Policy Pulse - George Anjaparidze - 2 April 2020
On 1 April 2020, the UN climate change agency announced its plans to postpone indefinitely the 26th Conference of the Parties (COP). In most years, such an announcement would be surprising or it might even be dismissed as an April fool’s joke of a computer hacker. But this year, given the raging COVID-19 pandemic, a decision to postpone the event was expected.
The Conference of the Parties (COP) is an annual meeting of signatories to the United Nations Framework Convention on Climate Change (UNFCCC), which has near universal membership (197 countries and territories are members). It is under the framework of this convention that governments negotiate climate deals like the Kyoto Protocol and Paris Agreement.
Put simply, the COP is the annual conference that brings together governments to negotiate and take decisions on how to address the climate challenge. However, the COP is much more than an intergovernmental negotiation. It is the premier global climate change event that gathers a wide range of stakeholders, including companies, international organizations, journalists, non-governmental organizations, activists and other concerned civil society stakeholders. Participants come from all corners of the world and can number in the range of 10 to 30 thousand.
There was also a postponement of the mid-year negotiations, usually held in June, now to be held 4-12 October of 2020.
The UN climate negotiations are extremely complex. Negotiations occur in different governing and subsidiary bodies across dozens of agenda items. At certain points in time, you can have as many as 5 bodies launched with over 50 items under negotiation. Each negotiator will attest that their item is the priority issue for the conference. To make matters even more complicated, there are interlinkages between items and a negotiations culture that prides itself on the moto “Nothing is agreed, until everything is agreed.”
That said, it is time to prioritize. For two consecutive years, UNFCCC negotiators have failed to agree on the rules for international cooperation on climate action (also known as Article 6 negotiations). These rules are a prerequisite for properly functioning international carbon trading. Not having these rules in places increases the cost of climate mitigation actions and hinders financial flows to developing countries. It also makes it likely that other actors, outside the UNFCCC, may try to define carbon trading standards, as was recently done by the International Civil Aviation Organization.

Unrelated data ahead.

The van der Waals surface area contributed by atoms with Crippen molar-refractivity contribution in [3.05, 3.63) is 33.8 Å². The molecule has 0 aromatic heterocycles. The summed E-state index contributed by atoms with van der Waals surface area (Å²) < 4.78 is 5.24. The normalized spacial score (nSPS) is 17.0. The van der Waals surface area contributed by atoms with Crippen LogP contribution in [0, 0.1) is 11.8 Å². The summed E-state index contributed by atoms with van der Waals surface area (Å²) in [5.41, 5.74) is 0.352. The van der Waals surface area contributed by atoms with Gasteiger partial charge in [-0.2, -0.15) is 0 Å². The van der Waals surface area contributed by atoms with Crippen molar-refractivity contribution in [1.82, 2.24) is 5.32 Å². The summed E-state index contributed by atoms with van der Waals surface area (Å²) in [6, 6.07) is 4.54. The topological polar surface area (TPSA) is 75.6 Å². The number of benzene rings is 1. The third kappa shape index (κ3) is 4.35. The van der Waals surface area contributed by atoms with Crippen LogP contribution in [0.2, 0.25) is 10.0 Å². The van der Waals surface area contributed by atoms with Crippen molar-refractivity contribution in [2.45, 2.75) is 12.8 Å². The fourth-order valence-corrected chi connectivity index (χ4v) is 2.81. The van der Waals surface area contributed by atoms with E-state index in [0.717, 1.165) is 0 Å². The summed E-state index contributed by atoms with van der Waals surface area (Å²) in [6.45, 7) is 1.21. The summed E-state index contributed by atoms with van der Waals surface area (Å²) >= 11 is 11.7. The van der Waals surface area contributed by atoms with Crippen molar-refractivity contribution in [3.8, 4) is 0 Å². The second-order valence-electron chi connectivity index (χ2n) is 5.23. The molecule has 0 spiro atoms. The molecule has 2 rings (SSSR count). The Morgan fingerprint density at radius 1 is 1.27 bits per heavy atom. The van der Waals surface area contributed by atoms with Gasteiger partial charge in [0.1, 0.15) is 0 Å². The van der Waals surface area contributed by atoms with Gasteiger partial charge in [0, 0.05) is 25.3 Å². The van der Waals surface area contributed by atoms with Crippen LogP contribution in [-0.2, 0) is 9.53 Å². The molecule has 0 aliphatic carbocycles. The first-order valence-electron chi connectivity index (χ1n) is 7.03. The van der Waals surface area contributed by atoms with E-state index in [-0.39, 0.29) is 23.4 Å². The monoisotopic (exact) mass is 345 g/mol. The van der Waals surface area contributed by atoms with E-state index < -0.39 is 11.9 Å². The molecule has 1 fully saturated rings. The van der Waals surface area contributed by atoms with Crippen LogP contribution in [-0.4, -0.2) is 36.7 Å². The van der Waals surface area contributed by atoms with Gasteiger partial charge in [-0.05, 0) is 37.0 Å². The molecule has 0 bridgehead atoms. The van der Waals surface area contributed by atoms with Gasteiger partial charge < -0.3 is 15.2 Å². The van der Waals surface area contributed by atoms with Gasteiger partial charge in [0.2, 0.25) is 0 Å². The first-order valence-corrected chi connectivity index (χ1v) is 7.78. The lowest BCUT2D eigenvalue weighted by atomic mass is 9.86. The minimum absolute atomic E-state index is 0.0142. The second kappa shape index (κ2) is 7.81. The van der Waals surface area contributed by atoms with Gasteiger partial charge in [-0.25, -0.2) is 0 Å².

Patricia Espinosa, the UNFCCC Executive Secretary, is a masterful diplomat, with an almost magician like touch at finding political consensus. She was one of the key leaders that helped piece together the climate negotiations a decade ago and delivered the Cancun outcome, which paved the way for the Paris Agreement. However, to improve the chances of unlocking the stalemate on Article 6 negotiations, political astuteness may need to be combined with technical analysis of options under negotiation.
The postponement of COP 26 is a blessing in disguise. It allows time for technical analysis and further consultation on the options being discussed for rules on international cooperation on climate action. An interactive approach between technical analysis and consultation could be used to help unlock the stalemate. The leadership should consider using this pause in the UNFCCC calendar to focus more efforts on advancing the Article 6 negotiations.
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